will not expand the extent in areas where there are no data. Thus, the extent of our
vegetation plot layer will still extend further west than the extent of our
(cropped) raster data (dark green).

```{r, echo = FALSE}
# code not shown, demonstration only
# create CHM_plots_HARVcrop as a shape file
CHM_plots_HARVcrop_sp <- st_as_sf(CHM_plots_HARVcrop_df, coords = c("x", "y"), crs = utm18nCRS)
# approximate the boundary box with random sample of raster points
CHM_plots_HARVcrop_sp_rand_sample = sample_n(CHM_plots_HARVcrop_sp, 10000)
``````

```{r repeat-compare-data-extents, ref.label=”compare-data-extents”, echo = FALSE}

``````
## Define an Extent

So far, we have used a shapefile to crop the extent of a raster dataset.
Alternatively, we can also the `extent()` function to define an extent to be
used as a cropping boundary. This creates a new object of class extent. Here we
will provide the `extent()` function our xmin, xmax, ymin, and ymax (in that
order).

```{r}
new_extent <- extent(732161.2, 732238.7, 4713249, 4713333)
class(new_extent)
``````

## Data Tip

The extent can be created from a numeric vector (as shown above), a matrix, or a list. For more details see the `extent()` function help file (`?raster::extent`).

Once we have defined our new extent, we can use the `crop()` function to crop our raster to this extent object.

```{r crop-using-drawn-extent} CHM_HARV_manual_cropped <- crop(x = CHM_HARV, y = new_extent)

``````
To plot this data using `ggplot()` we need to convert it to a dataframe.

```{r}
CHM_HARV_manual_cropped_df <- as.data.frame(CHM_HARV_manual_cropped, xy = TRUE)
``````

Now we can plot this cropped data. We will show the AOI boundary on the same plot for scale.

```{r show-manual-crop-area} ggplot() + geom_sf(data = aoi_boundary_HARV, color = “blue”, fill = NA) + geom_raster(data = CHM_HARV_manual_cropped_df, aes(x = x, y = y, fill = HARV_chmCrop)) + scale_fill_gradientn(name = “Canopy Height”, colors = terrain.colors(10)) + coord_sf()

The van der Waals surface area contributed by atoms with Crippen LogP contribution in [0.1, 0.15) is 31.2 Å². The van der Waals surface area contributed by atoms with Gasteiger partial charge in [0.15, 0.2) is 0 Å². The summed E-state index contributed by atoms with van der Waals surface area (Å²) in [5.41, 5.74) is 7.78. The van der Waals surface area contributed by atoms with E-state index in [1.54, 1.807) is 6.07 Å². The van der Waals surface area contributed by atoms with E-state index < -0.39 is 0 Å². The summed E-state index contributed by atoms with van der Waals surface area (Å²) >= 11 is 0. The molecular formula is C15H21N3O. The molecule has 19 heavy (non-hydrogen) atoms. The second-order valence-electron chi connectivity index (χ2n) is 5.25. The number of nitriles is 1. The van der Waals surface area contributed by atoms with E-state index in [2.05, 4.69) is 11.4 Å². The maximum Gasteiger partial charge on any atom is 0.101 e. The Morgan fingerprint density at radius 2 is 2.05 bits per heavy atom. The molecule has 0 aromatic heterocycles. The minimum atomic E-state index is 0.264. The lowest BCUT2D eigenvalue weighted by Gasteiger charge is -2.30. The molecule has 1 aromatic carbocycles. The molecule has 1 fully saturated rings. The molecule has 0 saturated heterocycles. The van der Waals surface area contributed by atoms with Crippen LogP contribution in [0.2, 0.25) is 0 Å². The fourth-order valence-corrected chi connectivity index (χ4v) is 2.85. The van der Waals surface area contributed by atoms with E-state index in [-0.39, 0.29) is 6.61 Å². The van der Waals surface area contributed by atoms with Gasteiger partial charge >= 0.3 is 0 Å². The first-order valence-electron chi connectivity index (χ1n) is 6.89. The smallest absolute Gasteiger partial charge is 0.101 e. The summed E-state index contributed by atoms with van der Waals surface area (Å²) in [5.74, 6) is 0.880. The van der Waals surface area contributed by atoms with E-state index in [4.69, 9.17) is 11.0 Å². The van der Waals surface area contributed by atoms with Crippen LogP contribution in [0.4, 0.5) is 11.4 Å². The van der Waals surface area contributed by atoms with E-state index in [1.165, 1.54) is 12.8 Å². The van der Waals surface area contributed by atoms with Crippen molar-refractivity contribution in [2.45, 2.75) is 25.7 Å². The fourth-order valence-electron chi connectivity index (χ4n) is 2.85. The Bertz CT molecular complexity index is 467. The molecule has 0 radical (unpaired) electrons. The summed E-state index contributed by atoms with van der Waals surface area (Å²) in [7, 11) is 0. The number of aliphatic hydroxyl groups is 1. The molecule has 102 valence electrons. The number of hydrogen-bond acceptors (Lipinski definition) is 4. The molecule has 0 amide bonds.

``````
## Extract Raster Pixels Values Using Vector Polygons

Often we want to extract values from a raster layer for particular locations -
for example, plot locations that we are sampling on the ground. We can extract all pixel values within 20m of our x,y point of interest. These can then be summarized into some value of interest (e.g. mean, maximum, total).

![Extract raster information using a polygon boundary. From https://www.neonscience.org/sites/default/files/images/spatialData/BufferSquare.png](../images//BufferSquare.png)

To do this in R, we use the `extract()` function. The `extract()` function
requires:

* The raster that we wish to extract values from,
* The vector layer containing the polygons that we wish to use as a boundary or
boundaries,
* we can tell it to store the output values in a data frame using
`df = TRUE`. (This is optional, the default is to return a list, NOT a data frame.) .

We will begin by extracting all canopy height pixel values located within our
`aoi_boundary_HARV` polygon which surrounds the tower located at the NEON Harvard
Forest field site.

```{r extract-from-raster}
tree_height <- extract(x = CHM_HARV,
y = as(aoi_boundary_HARV, "Spatial"),
df = TRUE)

str(tree_height)
``````

When we use the `extract()` function, R extracts the value for each pixel located within the boundary of the polygon being used to perform the extraction - in this case the `aoi_boundary_HARV` object (a single polygon). Here, the function extracted values from 18,450 pixels.